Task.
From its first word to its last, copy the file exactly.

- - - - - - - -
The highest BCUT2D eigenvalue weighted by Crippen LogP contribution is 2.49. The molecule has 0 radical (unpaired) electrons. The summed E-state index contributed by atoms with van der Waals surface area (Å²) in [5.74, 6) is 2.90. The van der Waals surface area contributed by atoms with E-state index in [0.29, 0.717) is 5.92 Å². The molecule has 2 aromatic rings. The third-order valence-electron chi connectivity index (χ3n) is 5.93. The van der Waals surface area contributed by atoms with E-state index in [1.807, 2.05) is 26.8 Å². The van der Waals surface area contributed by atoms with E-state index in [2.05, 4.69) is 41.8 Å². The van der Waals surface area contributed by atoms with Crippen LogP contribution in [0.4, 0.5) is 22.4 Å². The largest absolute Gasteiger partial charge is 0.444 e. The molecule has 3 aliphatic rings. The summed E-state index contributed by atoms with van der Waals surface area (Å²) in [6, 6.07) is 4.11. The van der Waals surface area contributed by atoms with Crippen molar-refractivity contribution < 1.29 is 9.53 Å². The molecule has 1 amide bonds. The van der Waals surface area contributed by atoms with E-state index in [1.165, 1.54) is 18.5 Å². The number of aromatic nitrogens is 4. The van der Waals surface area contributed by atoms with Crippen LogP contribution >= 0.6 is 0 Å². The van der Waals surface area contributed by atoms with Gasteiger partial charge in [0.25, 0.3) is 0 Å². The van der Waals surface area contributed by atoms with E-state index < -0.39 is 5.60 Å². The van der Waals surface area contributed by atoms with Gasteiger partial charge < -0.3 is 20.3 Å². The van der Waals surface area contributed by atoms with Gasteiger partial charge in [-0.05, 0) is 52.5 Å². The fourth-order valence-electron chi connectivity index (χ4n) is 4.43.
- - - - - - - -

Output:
The highest BCUT2D eigenvalue weighted by Crippen LogP contribution is 2.49. The molecule has 0 radical (unpaired) electrons. The summed E-state index contributed by atoms with van der Waals surface area (Å²) in [5.74, 6) is 2.90. The van der Waals surface area contributed by atoms with E-state index in [0.29, 0.717) is 5.92 Å². The molecule has 2 aromatic rings. The third-order valence-electron chi connectivity index (χ3n) is 5.93. The van der Waals surface area contributed by atoms with E-state index in [1.807, 2.05) is 26.8 Å². The van der Waals surface area contributed by atoms with E-state index in [2.05, 4.69) is 41.8 Å². The van der Waals surface area contributed by atoms with Crippen LogP contribution in [0.4, 0.5) is 22.4 Å². The largest absolute Gasteiger partial charge is 0.444 e. The molecule has 3 aliphatic rings. The summed E-state index contributed by atoms with van der Waals surface area (Å²) in [6, 6.07) is 4.11. The van der Waals surface area contributed by atoms with Crippen molar-refractivity contribution < 1.29 is 9.53 Å². The molecule has 1 amide bonds. The van der Waals surface area contributed by atoms with E-state index in [1.165, 1.54) is 18.5 Å². The number of aromatic nitrogens is 4. The van der Waals surface area contributed by atoms with Crippen LogP contribution >= 0.6 is 0 Å². The van der Waals surface area contributed by atoms with Gasteiger partial charge in [0.25, 0.3) is 0 Å². The van der Waals surface area contributed by atoms with E-state index < -0.39 is 5.60 Å². The van der Waals surface area contributed by atoms with Gasteiger partial charge < -0.3 is 20.3 Å². The van der Waals surface area contributed by atoms with Gasteiger partial charge in [-0.05, 0) is 52.5 Å². The fourth-order valence-electron chi connectivity index (χ4n) is 4.43.